In the 1960s, Time magazine reported that a subcommittee of the United States Senate was assembled to discuss the topic of time management. Essentially, the best experts in the field were concerned that with advances in technology the biggest problem by the end of the century would be what people would do with all their free time. It was actually suggested that workers would have to cut back on how many hours a week they worked, or how many weeks a year they worked, or else they would have to start retiring sooner. The truth is that the average workweek is now 47 hours – up from 43 hours two decades ago. A recent Gallup Poll found that 44% of Americans consider themselves workaholics.  As a pastor, I am no different.  I see the needs of people around me and because I haven’t set up boundaries in how I will use my time, I find myself being pulled in multiple directions at once and feel guilty when I can’t rise to the demands.  But this isn’t a biblical perspective of how we use our time.

Would you classify yourself as a workaholic?  It’s not something that we should brag about.  In fact, to be a workaholic is to be out of God’s will for your life. Part of his plan for your life is to have downtime as well as time with family and opportunities to build relationships.  The reason we find ourselves in these situations and often facing burnout is because we don’t discipline ourselves with how we use our time.  Organization is discipline in action.  Ephesians 5:15-16 tells us, “Be very careful, then, how you live – not as unwise but as wise, making the most of every opportunity”.  The questions we should ask ourselves is are we being careful? Are we being wise? Are we making the most of every opportunity?  How we organize our day will determine how well or how wisely we will live that day.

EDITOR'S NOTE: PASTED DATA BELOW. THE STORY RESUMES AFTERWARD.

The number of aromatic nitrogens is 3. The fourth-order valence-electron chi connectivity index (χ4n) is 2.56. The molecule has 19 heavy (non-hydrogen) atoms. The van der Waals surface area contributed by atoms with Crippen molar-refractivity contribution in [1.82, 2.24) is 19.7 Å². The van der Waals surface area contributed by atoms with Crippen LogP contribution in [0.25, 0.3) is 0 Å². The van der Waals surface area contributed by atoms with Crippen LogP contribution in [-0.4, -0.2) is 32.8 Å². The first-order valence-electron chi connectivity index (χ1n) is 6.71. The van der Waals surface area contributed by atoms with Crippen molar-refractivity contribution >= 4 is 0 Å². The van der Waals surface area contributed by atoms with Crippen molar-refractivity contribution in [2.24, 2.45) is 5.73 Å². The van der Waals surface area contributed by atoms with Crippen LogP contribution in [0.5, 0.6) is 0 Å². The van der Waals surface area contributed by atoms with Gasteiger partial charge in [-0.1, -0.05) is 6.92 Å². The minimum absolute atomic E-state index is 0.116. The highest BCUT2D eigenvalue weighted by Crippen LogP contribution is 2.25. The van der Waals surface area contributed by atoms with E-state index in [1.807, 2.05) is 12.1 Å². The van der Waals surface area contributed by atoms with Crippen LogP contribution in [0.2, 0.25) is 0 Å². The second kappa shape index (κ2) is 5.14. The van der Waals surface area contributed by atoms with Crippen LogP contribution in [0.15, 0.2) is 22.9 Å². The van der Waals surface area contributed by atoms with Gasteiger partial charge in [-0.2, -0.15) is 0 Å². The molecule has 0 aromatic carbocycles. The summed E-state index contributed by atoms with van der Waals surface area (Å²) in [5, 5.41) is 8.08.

This is why I have four basic areas I work through when I am trying to make sense of my days, weeks and months.

  1. Itemize.  Be detailed in your plans.  This is where you randomly write down everything that you have going on.  What is it that is consuming your thoughts.  Write it down (i.e. pay bills, get groceries, pick up kids, write sermon, etc…).  We often fail to start with this very simple step of actually writing down what it is we have to accomplish throughout the day or week.  Then when we remember it, we go into panic mode because we are rushed for time to accomplish everything.  So I would encourage you to take some time to write it down.
  2. Categorize.  Assign relevance to the details.  Once you have your list of items written down, you will start to notice areas that go together on your list.  You may notice some main categories like Ministry/Work, Personal, Family, etc…  Then you may also notice some subcategories with these.  Under Personal, you may notice several Financial things that must be accomplished and can group them accordingly. (I would put it on my priority list as follows – Personal: Financial: Pay bills.)  As I began to pull all the personal things together, I would also group the financial areas.  You can do this in every area to start to gain clarity in what is really taking place. This also works great in ministry when you are working in multiple areas within the church to begin to gain clarity and focus of objectives.
  3. Prioritize.  Determine the order of importance.  Let’s face it.  We have a lot to do every day.  But the truth is there are some things that we do that could be done at a later time (or eliminated all together).  Place importance on the categories that match up with who God made you to be and what He wants you to accomplish.  There may be some things on your to do list that have nothing to do with where God is leading you in your family, ministry, work, etc… These are areas I usually start eliminating because they are simply noise in my life.  Once you have successfully itemized, categorized and prioritized what is going on in your life, there is one last area that can’t be missed.